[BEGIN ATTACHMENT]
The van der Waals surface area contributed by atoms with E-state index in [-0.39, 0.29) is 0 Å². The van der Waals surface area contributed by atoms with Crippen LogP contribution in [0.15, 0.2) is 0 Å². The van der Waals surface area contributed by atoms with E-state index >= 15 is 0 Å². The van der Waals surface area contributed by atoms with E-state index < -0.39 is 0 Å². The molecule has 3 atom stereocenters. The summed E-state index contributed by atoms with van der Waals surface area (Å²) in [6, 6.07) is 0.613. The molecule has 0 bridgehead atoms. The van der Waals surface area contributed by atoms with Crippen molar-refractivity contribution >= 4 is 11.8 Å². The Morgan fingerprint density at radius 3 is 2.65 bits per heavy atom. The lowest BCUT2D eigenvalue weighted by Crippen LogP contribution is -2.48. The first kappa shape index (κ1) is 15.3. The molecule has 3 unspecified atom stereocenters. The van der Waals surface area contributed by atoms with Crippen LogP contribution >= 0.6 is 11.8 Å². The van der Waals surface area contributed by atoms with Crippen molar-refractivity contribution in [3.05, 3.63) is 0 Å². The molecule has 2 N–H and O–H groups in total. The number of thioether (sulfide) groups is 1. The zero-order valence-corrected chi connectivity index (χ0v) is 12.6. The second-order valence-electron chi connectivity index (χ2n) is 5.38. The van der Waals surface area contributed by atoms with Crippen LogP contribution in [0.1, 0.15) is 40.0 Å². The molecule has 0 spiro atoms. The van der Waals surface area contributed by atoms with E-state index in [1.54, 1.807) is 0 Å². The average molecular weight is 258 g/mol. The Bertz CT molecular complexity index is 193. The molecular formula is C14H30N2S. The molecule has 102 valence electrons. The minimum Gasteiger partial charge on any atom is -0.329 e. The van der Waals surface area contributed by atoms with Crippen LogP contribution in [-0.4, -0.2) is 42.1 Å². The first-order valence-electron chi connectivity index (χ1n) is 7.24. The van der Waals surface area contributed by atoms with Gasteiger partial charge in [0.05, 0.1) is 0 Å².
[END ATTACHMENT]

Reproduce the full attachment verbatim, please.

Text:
The van der Waals surface area contributed by atoms with E-state index in [-0.39, 0.29) is 0 Å². The van der Waals surface area contributed by atoms with Crippen LogP contribution in [0.15, 0.2) is 0 Å². The van der Waals surface area contributed by atoms with E-state index >= 15 is 0 Å². The van der Waals surface area contributed by atoms with E-state index < -0.39 is 0 Å². The molecule has 3 atom stereocenters. The summed E-state index contributed by atoms with van der Waals surface area (Å²) in [6, 6.07) is 0.613. The molecule has 0 bridgehead atoms. The van der Waals surface area contributed by atoms with Crippen molar-refractivity contribution >= 4 is 11.8 Å². The Morgan fingerprint density at radius 3 is 2.65 bits per heavy atom. The lowest BCUT2D eigenvalue weighted by Crippen LogP contribution is -2.48. The first kappa shape index (κ1) is 15.3. The molecule has 3 unspecified atom stereocenters. The van der Waals surface area contributed by atoms with Crippen LogP contribution >= 0.6 is 11.8 Å². The van der Waals surface area contributed by atoms with Crippen molar-refractivity contribution in [3.05, 3.63) is 0 Å². The molecule has 2 N–H and O–H groups in total. The number of thioether (sulfide) groups is 1. The zero-order valence-corrected chi connectivity index (χ0v) is 12.6. The second-order valence-electron chi connectivity index (χ2n) is 5.38. The van der Waals surface area contributed by atoms with Crippen LogP contribution in [0.1, 0.15) is 40.0 Å². The molecule has 0 spiro atoms. The van der Waals surface area contributed by atoms with E-state index in [1.54, 1.807) is 0 Å². The average molecular weight is 258 g/mol. The Bertz CT molecular complexity index is 193. The molecular formula is C14H30N2S. The molecule has 102 valence electrons. The minimum Gasteiger partial charge on any atom is -0.329 e. The van der Waals surface area contributed by atoms with Crippen LogP contribution in [-0.4, -0.2) is 42.1 Å². The first-order valence-electron chi connectivity index (χ1n) is 7.24. The van der Waals surface area contributed by atoms with Gasteiger partial charge in [0.05, 0.1) is 0 Å².